Free circulation of public documents
People in the Union have become increasingly mobile and they now more than ever study, work, live or raise a family in another Union country. However, Europeans who are on the move - around 13 million Union citizens today live in a Union country other than their own - are often confronted with bureaucratic hurdles.
Obstacles to free movement
Europeans who live in another Union country or simply want to benefit from a right or comply with an obligation in another Union country may need to present a public document. For example, a citizen may need to present a birth certificate in order to get married in another Union country, a certificate on the absence of a criminal record in order to apply for a job in another Union country, or a death certificate if they must resolve inheritance matters in another Union country.
Citizens often complain about the red tape and costs that they need to bear in order to have a public document issued in one Union country considered as authentic in another Union country, as this entails the need for the citizen to obtain and pay for an authentication stamp for the document (the so-called apostille). In addition, citizens may need to get a certified translation of the document or always present a certified copy of the document.
All these formalities may constitute obstacles to the citizens' right to free movement guaranteed by the Union Treaties.
Facilitating the free circulation of citizens
The smooth circulation of public documents is essential to facilitate the lives of citizens who move to another EU country or need to present a public document in another EU country.
According to a Eurobarometer survey , 73% of EU citizens believe that measures should be taken to improve the circulation of public documents between EU countries.
In 2010, the Commission adopted a Green Paper entitled 'Less bureaucracy for citizens: promoting free movement of public documents and recognition of the effects of civil status records', which proposed actions to ease the free circulation of public documents. A Public Consultation was subsequently conducted to gather stakeholders' comments on the actions proposed in the Green Paper.
As a follow-up step to the Green Paper, the Commission adopted in 2013 a proposal for a Regulation simplifying the acceptance of certain public documents in the Union.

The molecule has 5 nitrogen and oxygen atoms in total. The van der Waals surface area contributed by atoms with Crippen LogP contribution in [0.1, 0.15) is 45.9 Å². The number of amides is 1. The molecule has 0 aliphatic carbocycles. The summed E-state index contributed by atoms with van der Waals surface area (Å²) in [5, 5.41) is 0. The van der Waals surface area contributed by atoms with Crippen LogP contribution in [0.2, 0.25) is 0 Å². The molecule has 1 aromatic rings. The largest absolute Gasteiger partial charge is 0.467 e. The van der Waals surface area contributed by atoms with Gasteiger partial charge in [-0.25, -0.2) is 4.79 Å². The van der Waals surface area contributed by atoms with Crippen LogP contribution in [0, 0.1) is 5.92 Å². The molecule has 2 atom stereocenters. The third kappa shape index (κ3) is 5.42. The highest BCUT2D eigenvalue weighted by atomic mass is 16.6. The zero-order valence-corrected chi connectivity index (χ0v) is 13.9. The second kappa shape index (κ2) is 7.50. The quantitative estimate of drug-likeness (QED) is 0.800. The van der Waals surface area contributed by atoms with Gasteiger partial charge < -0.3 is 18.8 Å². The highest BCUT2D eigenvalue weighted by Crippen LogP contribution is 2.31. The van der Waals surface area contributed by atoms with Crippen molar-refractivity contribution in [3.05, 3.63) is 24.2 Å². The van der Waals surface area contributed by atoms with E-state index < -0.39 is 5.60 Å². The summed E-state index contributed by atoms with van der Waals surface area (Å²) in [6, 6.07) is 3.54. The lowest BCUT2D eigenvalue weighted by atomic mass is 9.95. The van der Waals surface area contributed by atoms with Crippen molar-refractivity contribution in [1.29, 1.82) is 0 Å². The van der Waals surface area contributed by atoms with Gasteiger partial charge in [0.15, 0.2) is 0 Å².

The New Regulation
After complex negotiations between the European Parliament and the Council, on 9 June 2016 the European Parliament adopted a Regulation simplifying the circulation of public documents between Member States. The Regulation aims at slashing red tape and costs for citizens when they present in a Union country a public document issued in another Union country.
The Regulation covers public documents such as certificates, notarial acts, judgments and consular documents in certain areas. The areas covered are the following: birth; a person being alive; death; name; marriage, including capacity to marry and marital status; divorce, legal separation or marriage annulment; registered partnership, including capacity to enter into a registered partnership and registered partnership status; dissolution of a registered partnership, legal separation or annulment of a registered partnership; parenthood; adoption; domicile and/or residence; nationality; absence of a criminal record and the right to vote and stand as a candidate in municipal elections and elections to the European Parliament.
Under the Regulation, when a citizen presents in a Union country a public document issued in another Union country in one of the areas covered by the Regulation, the receiving authorities will no longer be able to require that the document bear an apostille stamp to prove its authenticity. The exemption from the apostille stamp applies to both original public documents and their certified copies. This exemption will save citizens the time and money that they currently need to invest in obtaining an apostille stamp.